The “matanza” in Galicia was the period of time (usually in winter after Christmas) when people would kill a pig and process and preserve it. The meat would have to last them the whole year, and every single scrap of the animal would be used (see previous post morcilla/black pudding). It would then be eked out to augment a family’s diet using a tiny amount of the animal everyday. Chicharrones were a way to use up all scraps and off-cuts of the animal that had not gone into making hams, sausages etc…The fat was an important source of calories to help fend off the cold of freezing winters. I still remember my (whippet thin) grandfather slicing off slivers of salted, cured fat that hung from hooks in his kitchen…and no he did not die from a heart attack…
The ingredients are incredibly simple and elemental; pork, fat and salt, and come from a time when kitchens in rural northern Spain had little in the way of…well anything really… Do not be tempted to add any spices or extra ingredients, it does not need it, this tastes really good just as it is.
Any amount of off-cuts of uncooked pork (it is essential that you don’t remove any fat, this recipe wont work with lean meat)
(Don’t worry about cooking large quantities of fat as most of it will be rendered off during the cooking process. Incidentally the fat that was rendered during the process would then be used a preservative for the chorizo sausages, which would be placed in jars and covered with the fat which would keep them fresh for a year or so without refrigeration).
Roughly chop up the pork into chunks like you would for a stew along with any accompanying fat. Put it in a heavy based pan on a medium heat to start the fat melting, once it has started to melt, lower the heat and add salt to taste, the pork now has to cook on a low heat for 4 to 5 hours. Stir occasionally to stop anything from browning too much.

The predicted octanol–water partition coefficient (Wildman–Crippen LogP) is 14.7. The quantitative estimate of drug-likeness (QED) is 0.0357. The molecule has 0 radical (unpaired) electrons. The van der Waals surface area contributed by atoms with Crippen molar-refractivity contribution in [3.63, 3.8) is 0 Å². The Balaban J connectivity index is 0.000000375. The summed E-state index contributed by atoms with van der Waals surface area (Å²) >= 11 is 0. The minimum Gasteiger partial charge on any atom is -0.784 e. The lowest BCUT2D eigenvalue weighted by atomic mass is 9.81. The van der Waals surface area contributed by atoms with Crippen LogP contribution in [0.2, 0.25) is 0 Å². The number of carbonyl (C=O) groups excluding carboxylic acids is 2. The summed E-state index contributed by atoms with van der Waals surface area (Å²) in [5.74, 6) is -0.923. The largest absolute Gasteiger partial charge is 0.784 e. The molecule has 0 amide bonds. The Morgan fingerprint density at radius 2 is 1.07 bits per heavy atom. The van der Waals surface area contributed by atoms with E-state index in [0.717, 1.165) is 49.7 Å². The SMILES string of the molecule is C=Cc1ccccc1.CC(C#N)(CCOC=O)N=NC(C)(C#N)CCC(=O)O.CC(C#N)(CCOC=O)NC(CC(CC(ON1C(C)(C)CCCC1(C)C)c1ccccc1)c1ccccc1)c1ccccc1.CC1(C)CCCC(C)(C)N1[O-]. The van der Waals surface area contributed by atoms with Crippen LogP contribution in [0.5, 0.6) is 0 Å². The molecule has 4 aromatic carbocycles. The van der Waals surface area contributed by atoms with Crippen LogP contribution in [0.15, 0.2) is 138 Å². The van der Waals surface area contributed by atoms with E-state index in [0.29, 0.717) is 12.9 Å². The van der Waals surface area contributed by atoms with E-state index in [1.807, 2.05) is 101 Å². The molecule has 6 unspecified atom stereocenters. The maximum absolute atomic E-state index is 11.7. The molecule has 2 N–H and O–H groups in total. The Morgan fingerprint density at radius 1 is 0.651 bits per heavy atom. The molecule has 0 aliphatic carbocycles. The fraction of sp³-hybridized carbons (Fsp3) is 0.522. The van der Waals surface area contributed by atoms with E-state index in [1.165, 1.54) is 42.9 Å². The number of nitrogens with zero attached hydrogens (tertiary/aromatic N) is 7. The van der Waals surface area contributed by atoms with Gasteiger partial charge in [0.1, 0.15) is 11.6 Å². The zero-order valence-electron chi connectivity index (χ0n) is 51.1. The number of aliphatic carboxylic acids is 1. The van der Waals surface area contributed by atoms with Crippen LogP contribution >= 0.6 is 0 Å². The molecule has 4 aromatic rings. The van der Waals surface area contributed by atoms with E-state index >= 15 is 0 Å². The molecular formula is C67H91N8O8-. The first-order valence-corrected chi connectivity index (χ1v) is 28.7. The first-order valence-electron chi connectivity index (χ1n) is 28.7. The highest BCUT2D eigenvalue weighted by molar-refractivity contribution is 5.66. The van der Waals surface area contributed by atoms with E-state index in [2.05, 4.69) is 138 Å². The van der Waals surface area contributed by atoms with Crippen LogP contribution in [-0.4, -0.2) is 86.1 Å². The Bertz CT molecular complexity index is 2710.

After 4 – 5 hours the meat should be very, very tender and all the fat liquid. Place the meat into a colander patting it down to squeeze out all the remaining fat. You can then pack it into a deep dish.
If you want to, you can put the dish into a medium oven for half an hour or so till it is toasted and then drain off any remaining fat in a colander again.
The chicharrones will keep in the fridge for a couple of weeks, or you can freeze them. You can eat them with bread or on toast, or even better, you can make “filloas con chicharrones” (a kind of savoury pancake typical of Galicia)
FILLOAS with CHICHARRONES (my gran used to make these on a skillet over an open fire in the kitchen)
Make a normal pancake/crepe mix, but instead of milk use stock, and season with a little salt.
Heat a little fat from the chicharrones or some light oil in a frying pan and pour in the pancake batter to cover the surface of the frying pan. Very quickly dot 4 or 5 chunks of chicharrones onto the batter and toast well on both sides…repeat until all the batter is used up.
Filloas with Chicharrones
other food posts:
further adventures in foraging
chocolate con churros
pani puri sunday
cooking the haul
more foodie questions
nose to tail,
pulpo a la gallega
morcilla and dying arts